In the classic rock era, so it seems, it was a pretty frequent (if not universal) occurrence that the lead singer of a band would step aside for one or two songs an album and let someone else sing a song. All four Beatles sang lead on various songs, as did all three members of Cream. In the Who, Pete Townshend sang a few songs on every album, and John Entwistle usually sang the songs he wrote himself. Fleetwood Mac, at its peak, had Stevie Nicks, Lindsay Buckingham, and Christie McVie all handling singing duties. In Blue Oyster Cult, guitarist Buck Dharma almost sang more songs than the “official” lead singer Eric Bloom, and even drummer and bassist Alan and Joe Bouchard sang a lot of the time.
In contrast, I can’t think of a single rock band of the last 25 years or so which has anything other than one person who sings lead on all the songs, not stepping aside even for B-sides or the deep album cuts. The closest things I can think of are duets, songs where someone who’s not a member of the band is explicitly billed as a guest artist, or pop or rap groups (like the Backstreet Boys or the Black Eyed Peas) where none of the band members play instruments anyway.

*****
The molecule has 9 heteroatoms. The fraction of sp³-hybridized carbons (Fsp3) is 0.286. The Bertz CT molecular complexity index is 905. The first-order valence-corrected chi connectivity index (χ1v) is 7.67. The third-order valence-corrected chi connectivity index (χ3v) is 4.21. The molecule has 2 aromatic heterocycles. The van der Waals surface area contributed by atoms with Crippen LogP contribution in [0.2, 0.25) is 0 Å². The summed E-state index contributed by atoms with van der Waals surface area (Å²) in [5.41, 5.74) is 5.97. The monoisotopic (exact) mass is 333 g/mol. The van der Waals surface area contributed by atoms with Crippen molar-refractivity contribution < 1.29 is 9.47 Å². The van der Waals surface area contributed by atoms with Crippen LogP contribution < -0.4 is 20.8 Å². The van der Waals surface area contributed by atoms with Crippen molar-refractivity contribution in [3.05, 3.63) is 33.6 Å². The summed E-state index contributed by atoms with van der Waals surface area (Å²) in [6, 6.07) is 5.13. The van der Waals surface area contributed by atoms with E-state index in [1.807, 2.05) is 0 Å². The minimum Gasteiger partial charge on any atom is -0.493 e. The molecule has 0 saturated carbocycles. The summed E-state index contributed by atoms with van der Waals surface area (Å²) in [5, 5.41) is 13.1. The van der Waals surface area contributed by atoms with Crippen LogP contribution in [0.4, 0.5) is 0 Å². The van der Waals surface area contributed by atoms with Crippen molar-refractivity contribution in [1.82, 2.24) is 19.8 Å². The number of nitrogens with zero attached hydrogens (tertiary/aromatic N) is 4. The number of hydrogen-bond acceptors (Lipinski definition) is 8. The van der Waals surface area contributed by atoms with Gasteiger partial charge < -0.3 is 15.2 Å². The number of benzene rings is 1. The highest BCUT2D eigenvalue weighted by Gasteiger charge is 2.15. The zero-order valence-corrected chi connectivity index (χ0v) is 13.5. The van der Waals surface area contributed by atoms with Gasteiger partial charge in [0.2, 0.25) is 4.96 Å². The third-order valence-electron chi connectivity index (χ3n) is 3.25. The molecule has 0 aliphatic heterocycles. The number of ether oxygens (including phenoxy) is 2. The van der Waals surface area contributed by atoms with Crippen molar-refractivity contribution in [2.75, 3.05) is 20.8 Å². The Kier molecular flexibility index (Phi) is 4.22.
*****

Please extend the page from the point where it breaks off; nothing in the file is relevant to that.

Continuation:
Why the changing trends? Or am I just not listening to the right material? Are there any rock bands that do do this kind of switching off?